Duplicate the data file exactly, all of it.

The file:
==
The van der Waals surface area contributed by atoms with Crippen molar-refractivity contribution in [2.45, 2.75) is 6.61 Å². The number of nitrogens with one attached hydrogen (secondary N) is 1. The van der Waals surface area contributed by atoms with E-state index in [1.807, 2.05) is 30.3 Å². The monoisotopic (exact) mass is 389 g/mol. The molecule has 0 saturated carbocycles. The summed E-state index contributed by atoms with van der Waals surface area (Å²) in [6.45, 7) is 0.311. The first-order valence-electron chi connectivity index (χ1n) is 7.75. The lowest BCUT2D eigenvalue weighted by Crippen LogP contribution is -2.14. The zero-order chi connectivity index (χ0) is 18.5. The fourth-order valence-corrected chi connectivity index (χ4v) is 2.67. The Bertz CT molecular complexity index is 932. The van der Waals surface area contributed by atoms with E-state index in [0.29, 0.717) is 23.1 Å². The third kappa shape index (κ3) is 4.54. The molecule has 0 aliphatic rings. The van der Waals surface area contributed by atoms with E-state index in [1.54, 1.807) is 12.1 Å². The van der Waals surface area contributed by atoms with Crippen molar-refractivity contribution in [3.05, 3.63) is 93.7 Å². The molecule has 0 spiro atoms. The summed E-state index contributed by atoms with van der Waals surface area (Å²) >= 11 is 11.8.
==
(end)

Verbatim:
The van der Waals surface area contributed by atoms with Crippen molar-refractivity contribution in [2.45, 2.75) is 6.61 Å². The number of nitrogens with one attached hydrogen (secondary N) is 1. The van der Waals surface area contributed by atoms with E-state index in [1.807, 2.05) is 30.3 Å². The monoisotopic (exact) mass is 389 g/mol. The molecule has 0 saturated carbocycles. The summed E-state index contributed by atoms with van der Waals surface area (Å²) in [6.45, 7) is 0.311. The first-order valence-electron chi connectivity index (χ1n) is 7.75. The lowest BCUT2D eigenvalue weighted by Crippen LogP contribution is -2.14. The zero-order chi connectivity index (χ0) is 18.5. The fourth-order valence-corrected chi connectivity index (χ4v) is 2.67. The Bertz CT molecular complexity index is 932. The van der Waals surface area contributed by atoms with E-state index in [0.29, 0.717) is 23.1 Å². The third kappa shape index (κ3) is 4.54. The molecule has 0 aliphatic rings. The van der Waals surface area contributed by atoms with E-state index in [1.54, 1.807) is 12.1 Å². The van der Waals surface area contributed by atoms with Crippen molar-refractivity contribution in [3.05, 3.63) is 93.7 Å². The molecule has 0 spiro atoms. The summed E-state index contributed by atoms with van der Waals surface area (Å²) >= 11 is 11.8.